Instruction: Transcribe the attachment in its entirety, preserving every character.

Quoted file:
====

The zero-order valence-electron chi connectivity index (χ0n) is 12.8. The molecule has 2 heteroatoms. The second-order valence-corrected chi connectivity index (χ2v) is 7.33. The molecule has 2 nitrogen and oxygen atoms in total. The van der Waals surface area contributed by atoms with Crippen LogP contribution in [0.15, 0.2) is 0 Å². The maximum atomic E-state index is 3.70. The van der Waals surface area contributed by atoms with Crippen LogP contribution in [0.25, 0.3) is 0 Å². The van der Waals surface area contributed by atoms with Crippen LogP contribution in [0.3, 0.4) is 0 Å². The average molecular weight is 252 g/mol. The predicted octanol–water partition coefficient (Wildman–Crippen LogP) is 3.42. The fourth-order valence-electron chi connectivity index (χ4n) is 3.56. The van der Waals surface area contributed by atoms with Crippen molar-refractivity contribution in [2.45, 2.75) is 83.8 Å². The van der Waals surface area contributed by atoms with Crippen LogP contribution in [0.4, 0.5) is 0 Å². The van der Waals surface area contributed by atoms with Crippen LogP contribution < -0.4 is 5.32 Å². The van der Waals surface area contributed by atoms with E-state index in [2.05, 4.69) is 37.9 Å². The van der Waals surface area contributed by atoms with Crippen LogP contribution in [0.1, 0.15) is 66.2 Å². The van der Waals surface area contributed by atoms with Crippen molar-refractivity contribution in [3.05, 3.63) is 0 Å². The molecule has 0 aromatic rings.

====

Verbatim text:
The zero-order valence-electron chi connectivity index (χ0n) is 12.8. The molecule has 2 heteroatoms. The second-order valence-corrected chi connectivity index (χ2v) is 7.33. The molecule has 2 nitrogen and oxygen atoms in total. The van der Waals surface area contributed by atoms with Crippen LogP contribution in [0.15, 0.2) is 0 Å². The maximum atomic E-state index is 3.70. The van der Waals surface area contributed by atoms with Crippen LogP contribution in [0.25, 0.3) is 0 Å². The van der Waals surface area contributed by atoms with Crippen LogP contribution in [0.3, 0.4) is 0 Å². The average molecular weight is 252 g/mol. The predicted octanol–water partition coefficient (Wildman–Crippen LogP) is 3.42. The fourth-order valence-electron chi connectivity index (χ4n) is 3.56. The van der Waals surface area contributed by atoms with Crippen molar-refractivity contribution in [2.45, 2.75) is 83.8 Å². The van der Waals surface area contributed by atoms with Crippen LogP contribution in [0.4, 0.5) is 0 Å². The van der Waals surface area contributed by atoms with Crippen LogP contribution < -0.4 is 5.32 Å². The van der Waals surface area contributed by atoms with E-state index in [2.05, 4.69) is 37.9 Å². The van der Waals surface area contributed by atoms with Crippen LogP contribution in [0.1, 0.15) is 66.2 Å². The van der Waals surface area contributed by atoms with Crippen molar-refractivity contribution in [3.05, 3.63) is 0 Å². The molecule has 0 aromatic rings.